t the start of last year, twin brothers and business partners Brian and Vincent Wu of clothing brand Incu graced the cover of our second print issue of Broadsheet Sydney. It was during a time when many though retail was dead (that time is still now), but business was going strong for them and still is as they approach their milestone 10th year in retail.
A decade after throwing in the towel on their corporate jobs in IT and marketing, the Wus have this week opened their seventh Incu store in Australia, a menswear store in QV Melbourne, with the others dispersed between Melbourne and their hometown of Sydney.
“It’s weird,” offers Brian. “It’s been 10 years now but I feel like we’re finally starting to find out feet.” We sitting at meeting table at their Surry Hills headquarters, surrounded by racks full of checked shirts and piles of colourful socks. “We’re starting to really understand retail and the challenges of retail right now with online and the economy and the fact that no one is spending as much as they used to. It has really forced us to think about how retail works.”
Though Incu has always been rather boutique focused in terms of the brands they stock, they’ve been keen to make sure the product is accessible (think casual cool, trousers, denim and shirts for men, jewellery, sweaters, blouses and cute dresses for women). So if a customer walks in who just wants buy nice clothes, a fine, curated selection of brands – from ACNE to A.P.C. – are there for the casual but discerning dresser. But if you look back to the brands that they once stocked and what they stock now, a lot has changed. “Partly because we’ve grown up and the customer base has grown with us too,” says Brian.
“I look at some of the brands that we did five years ago, and I’m like ‘How did we buy them?’” adds Vincent.
When they first started, they were selling mostly local labels such Buddhist Punk, Prudence Star and Victoria Intimacy – many of which are no longer around. But it’s much for of an international mix now, with labels like Marc Jacobs, Comme des Garcons, Play and Rag & Bone alongside local players Vanishing Elephant, Something Else, Karen Walker and their own range, Weathered, which launched last year.
Now, it’s almost an even split of foreign brands and Aussie ones. “We’re not just going to pick up an Australian label because it’s Australian,” says Brian. “We have to make sure that they’re considered alongside international brands and make sure that they have the same benchmark.”
We discuss how the internet has made so many brands recognisable in an international context, as they recall buying trips where they’d bring back new brands that were huge in America but almost unknown down under. “Now every time we pick up a new brand people already know it, because you can found out about any brand without really leaving your house,” Brian continues.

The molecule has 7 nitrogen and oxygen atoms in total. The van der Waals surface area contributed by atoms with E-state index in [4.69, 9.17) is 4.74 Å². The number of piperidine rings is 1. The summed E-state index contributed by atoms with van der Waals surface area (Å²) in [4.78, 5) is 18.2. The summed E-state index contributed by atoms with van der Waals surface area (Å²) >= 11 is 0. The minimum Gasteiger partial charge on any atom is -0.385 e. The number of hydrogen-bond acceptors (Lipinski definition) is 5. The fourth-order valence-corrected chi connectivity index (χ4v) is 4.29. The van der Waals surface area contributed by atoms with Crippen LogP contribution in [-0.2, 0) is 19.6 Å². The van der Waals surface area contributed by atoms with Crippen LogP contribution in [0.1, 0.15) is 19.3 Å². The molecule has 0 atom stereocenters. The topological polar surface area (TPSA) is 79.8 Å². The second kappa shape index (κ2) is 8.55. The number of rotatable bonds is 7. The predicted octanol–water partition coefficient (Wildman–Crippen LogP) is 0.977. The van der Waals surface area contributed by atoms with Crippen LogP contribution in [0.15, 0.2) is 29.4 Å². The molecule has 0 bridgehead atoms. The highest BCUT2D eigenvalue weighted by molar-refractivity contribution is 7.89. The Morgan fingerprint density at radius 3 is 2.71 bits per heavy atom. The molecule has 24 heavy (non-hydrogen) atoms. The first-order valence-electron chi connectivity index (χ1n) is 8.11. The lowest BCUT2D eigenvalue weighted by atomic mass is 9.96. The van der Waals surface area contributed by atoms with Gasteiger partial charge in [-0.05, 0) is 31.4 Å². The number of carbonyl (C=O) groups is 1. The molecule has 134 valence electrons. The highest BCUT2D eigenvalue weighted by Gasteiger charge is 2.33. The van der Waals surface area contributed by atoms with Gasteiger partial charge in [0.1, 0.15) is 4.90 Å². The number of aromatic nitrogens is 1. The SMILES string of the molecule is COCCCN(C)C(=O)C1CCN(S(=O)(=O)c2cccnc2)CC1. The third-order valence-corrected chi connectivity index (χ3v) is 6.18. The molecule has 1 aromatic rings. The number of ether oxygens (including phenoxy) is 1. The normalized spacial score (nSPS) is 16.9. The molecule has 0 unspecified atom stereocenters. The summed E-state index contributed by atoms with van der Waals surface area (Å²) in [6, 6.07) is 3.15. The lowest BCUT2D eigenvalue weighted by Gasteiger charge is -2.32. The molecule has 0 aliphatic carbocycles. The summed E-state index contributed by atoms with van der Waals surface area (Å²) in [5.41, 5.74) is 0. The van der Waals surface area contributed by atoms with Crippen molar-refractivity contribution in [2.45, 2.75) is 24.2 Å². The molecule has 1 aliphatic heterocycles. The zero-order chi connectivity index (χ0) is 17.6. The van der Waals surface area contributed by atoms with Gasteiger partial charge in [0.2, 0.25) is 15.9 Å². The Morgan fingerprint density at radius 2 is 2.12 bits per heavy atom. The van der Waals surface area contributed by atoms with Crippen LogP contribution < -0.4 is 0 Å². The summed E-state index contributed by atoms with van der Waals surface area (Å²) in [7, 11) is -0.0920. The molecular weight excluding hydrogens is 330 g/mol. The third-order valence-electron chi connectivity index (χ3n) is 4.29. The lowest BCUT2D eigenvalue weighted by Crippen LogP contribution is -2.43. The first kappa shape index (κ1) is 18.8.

And now, due both to the online environment and the bigger players setting up shop in Australia (think Topshop, Zara and soon Uniqlo), the Wu brothers are taking a new tack and making their own rules. “It gives us the chance to become really original and innovative in the way we do things,” Vincent says.
The Wus have noted that it’s about making customers feel loyal to the company and trying to create a community around it, which is what they have been doing more recently through collaborations with the Sydney Opera House, Gallery AS, Adidas, a rooftop cinema event at the Paramount Building and, most recently, creating an Incu gelato flavour with Gelato Messina – cacao gelato mixed with swirls of mandarin sorbet, matching their Incu orange – which will be available in Incu stores over the next week.
These things are not necessarily clothing-related, but that’s almost the point. They’re thinking more laterally about what customers are interested in outside of what they are wearing. “We’ve always tried to target people that have a general interest in fashion but have a life out of fashion,” says Brian. “If we meet people who just love fashion and all they love is fashion, it’s hard to relate.”
So what they’ve really focused on over the last year and a half is to create a better store experience, to make sure that people coming in still get a ‘retail experience’. It’s something that the online stores can never replicate. It’s about walking into a store and feeling like the store understands you, understands your lifestyle and what you’re into, which can be seen in things like the music they play and the other items they sell in store, such as magazines, accessories, travel bags and cameras.
“We’re starting to get the confidence to understand the customer’s needs rather than just following the rules of fashion and that’s really made a big difference,” says Brian.
“Because the old business model is thrown out the window now,” Vincent continues.
“You look at all those big stores that have gone with a traditional business model for retail and it’s just not working. It’s trying to reinvent how we operate.”
Incu are releasing their 10th Birthday Issue Incu Mag today in stores (Thursday October 18). Email email@example.com to request a complimentary copy or pick one up at any Incu store.
And their Incu x Messina flavour will be available in-store this week and next at the following times.
Melbourne Mens (Flinders Lane), Sunday October 21 at 1pm
QV Womens, Sunday October 21 at 1pm
QV Mens (our new store), Sunday October 21 at 1pm
Brian and Vincent’s top 10 birthday pieces in store:
1. Saturdays Surf NYC Ennis Boardshorts
2. Incu Presents Quoddy Blucher
3. Apolis + Incu Melbourne Market Bag
4. Truck Nest book
5. APC Military Shirt
6. Richer Poorer socks (selection)
7. Weathered Mehrtens Shirt Jacket
8. Vanishing Elephant Asa Skirt
9. Benah Alex iPad Travel Wallet
10. Rag and Bone Sevilla Sweater